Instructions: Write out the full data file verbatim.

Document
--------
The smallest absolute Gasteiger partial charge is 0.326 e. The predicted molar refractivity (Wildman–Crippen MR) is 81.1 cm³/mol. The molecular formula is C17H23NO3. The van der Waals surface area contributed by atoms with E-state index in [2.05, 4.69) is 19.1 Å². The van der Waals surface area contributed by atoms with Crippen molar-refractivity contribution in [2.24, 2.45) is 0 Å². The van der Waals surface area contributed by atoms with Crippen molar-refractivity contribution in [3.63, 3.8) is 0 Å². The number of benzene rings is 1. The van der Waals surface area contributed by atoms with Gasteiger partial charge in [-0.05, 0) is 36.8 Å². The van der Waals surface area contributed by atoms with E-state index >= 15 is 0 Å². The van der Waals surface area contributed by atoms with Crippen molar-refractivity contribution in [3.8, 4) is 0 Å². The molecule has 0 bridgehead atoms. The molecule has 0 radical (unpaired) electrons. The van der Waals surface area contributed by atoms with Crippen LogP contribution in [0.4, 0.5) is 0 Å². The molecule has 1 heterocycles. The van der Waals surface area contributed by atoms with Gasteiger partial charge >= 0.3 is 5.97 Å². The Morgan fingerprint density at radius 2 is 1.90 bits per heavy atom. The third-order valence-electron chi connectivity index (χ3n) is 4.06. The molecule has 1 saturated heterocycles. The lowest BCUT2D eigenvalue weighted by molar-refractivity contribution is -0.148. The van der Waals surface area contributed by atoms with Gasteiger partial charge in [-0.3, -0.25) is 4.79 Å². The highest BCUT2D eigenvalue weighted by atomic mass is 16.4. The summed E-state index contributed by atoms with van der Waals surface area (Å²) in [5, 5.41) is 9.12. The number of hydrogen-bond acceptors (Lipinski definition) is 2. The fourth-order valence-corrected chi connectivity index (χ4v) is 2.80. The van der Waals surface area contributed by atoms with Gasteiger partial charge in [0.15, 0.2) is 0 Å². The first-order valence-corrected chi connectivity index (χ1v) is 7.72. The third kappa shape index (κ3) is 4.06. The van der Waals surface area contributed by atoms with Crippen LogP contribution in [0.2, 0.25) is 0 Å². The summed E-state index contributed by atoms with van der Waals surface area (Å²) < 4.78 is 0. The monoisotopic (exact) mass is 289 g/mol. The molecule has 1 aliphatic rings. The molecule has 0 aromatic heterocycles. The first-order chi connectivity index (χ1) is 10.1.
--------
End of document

The smallest absolute Gasteiger partial charge is 0.326 e. The predicted molar refractivity (Wildman–Crippen MR) is 81.1 cm³/mol. The molecular formula is C17H23NO3. The van der Waals surface area contributed by atoms with E-state index in [2.05, 4.69) is 19.1 Å². The van der Waals surface area contributed by atoms with Crippen molar-refractivity contribution in [2.24, 2.45) is 0 Å². The van der Waals surface area contributed by atoms with Crippen molar-refractivity contribution in [3.63, 3.8) is 0 Å². The number of benzene rings is 1. The van der Waals surface area contributed by atoms with Gasteiger partial charge in [-0.05, 0) is 36.8 Å². The van der Waals surface area contributed by atoms with E-state index >= 15 is 0 Å². The van der Waals surface area contributed by atoms with Crippen molar-refractivity contribution in [3.8, 4) is 0 Å². The molecule has 0 bridgehead atoms. The molecule has 0 radical (unpaired) electrons. The van der Waals surface area contributed by atoms with Crippen LogP contribution in [0.4, 0.5) is 0 Å². The molecule has 1 heterocycles. The van der Waals surface area contributed by atoms with Gasteiger partial charge >= 0.3 is 5.97 Å². The Morgan fingerprint density at radius 2 is 1.90 bits per heavy atom. The third-order valence-electron chi connectivity index (χ3n) is 4.06. The molecule has 1 saturated heterocycles. The lowest BCUT2D eigenvalue weighted by molar-refractivity contribution is -0.148. The van der Waals surface area contributed by atoms with Gasteiger partial charge in [-0.3, -0.25) is 4.79 Å². The highest BCUT2D eigenvalue weighted by atomic mass is 16.4. The summed E-state index contributed by atoms with van der Waals surface area (Å²) in [5, 5.41) is 9.12. The number of hydrogen-bond acceptors (Lipinski definition) is 2. The fourth-order valence-corrected chi connectivity index (χ4v) is 2.80. The van der Waals surface area contributed by atoms with Gasteiger partial charge in [0.15, 0.2) is 0 Å². The first-order valence-corrected chi connectivity index (χ1v) is 7.72. The third kappa shape index (κ3) is 4.06. The van der Waals surface area contributed by atoms with Crippen LogP contribution in [0.2, 0.25) is 0 Å². The summed E-state index contributed by atoms with van der Waals surface area (Å²) < 4.78 is 0. The monoisotopic (exact) mass is 289 g/mol. The molecule has 1 aliphatic rings. The molecule has 0 aromatic heterocycles. The first-order chi connectivity index (χ1) is 10.1.